AUSTRALIAN researchers believe cannabis, a drug believed to increase the risk of psychosis, may also be able to reverse psychotic behaviour.
Scientists at Melbourne's Monash University say they have found a chemical compound in cannabis, cannabidiol, that reverses drug-induced behavioural disturbances in mice.
Use of cannabis had been linked with an increased risk of developing psychosis because of the effects of THC (tetrahydrocannabinol), which also gives users a high, researcher Leonora Long said.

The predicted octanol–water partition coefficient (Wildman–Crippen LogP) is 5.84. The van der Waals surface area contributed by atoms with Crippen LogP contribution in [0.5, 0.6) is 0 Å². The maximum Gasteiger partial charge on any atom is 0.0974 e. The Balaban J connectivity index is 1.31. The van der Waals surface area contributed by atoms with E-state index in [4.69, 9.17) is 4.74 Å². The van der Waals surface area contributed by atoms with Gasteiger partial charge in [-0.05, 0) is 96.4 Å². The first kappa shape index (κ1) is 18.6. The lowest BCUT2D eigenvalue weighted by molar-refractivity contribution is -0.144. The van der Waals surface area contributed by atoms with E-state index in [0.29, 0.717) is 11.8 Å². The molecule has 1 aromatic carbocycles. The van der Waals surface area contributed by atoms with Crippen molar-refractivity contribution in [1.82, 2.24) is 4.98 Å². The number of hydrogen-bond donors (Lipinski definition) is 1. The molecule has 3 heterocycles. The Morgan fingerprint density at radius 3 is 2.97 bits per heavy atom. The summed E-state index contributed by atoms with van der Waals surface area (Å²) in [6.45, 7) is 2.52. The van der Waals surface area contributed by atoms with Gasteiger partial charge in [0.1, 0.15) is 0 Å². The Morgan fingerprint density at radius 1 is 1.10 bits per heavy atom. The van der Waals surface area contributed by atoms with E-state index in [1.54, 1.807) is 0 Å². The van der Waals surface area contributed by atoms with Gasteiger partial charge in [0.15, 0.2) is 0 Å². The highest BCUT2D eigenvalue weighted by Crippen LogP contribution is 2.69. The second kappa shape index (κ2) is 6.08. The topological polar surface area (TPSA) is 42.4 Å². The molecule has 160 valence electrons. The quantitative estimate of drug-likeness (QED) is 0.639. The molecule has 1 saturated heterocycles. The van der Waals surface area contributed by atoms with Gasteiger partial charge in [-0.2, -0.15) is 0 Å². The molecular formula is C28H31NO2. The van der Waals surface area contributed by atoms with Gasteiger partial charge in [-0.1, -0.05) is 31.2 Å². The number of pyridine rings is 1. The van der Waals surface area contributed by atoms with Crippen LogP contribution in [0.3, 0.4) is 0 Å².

"The interesting thing is that you have these two compounds in the cannabis plant that produce opposing effects," Ms Long said.
"One is liable to produce psychotic symptoms, while the other may be protective against psychosis.
"Cannabidiol may also help alleviate the symptoms of epilepsy and also pain associated with inflammatory disorders such as multiple sclerosis," she said.
Ms Long said previous research had shown that THC produced behavioural deficiencies in rodents that mimicked symptoms of human psychosis.
The researchers now plan to investigate the effects of cannabidiol and THC together in rats and mice to see how the two compounds interact and to mimic human consumption of cannabis.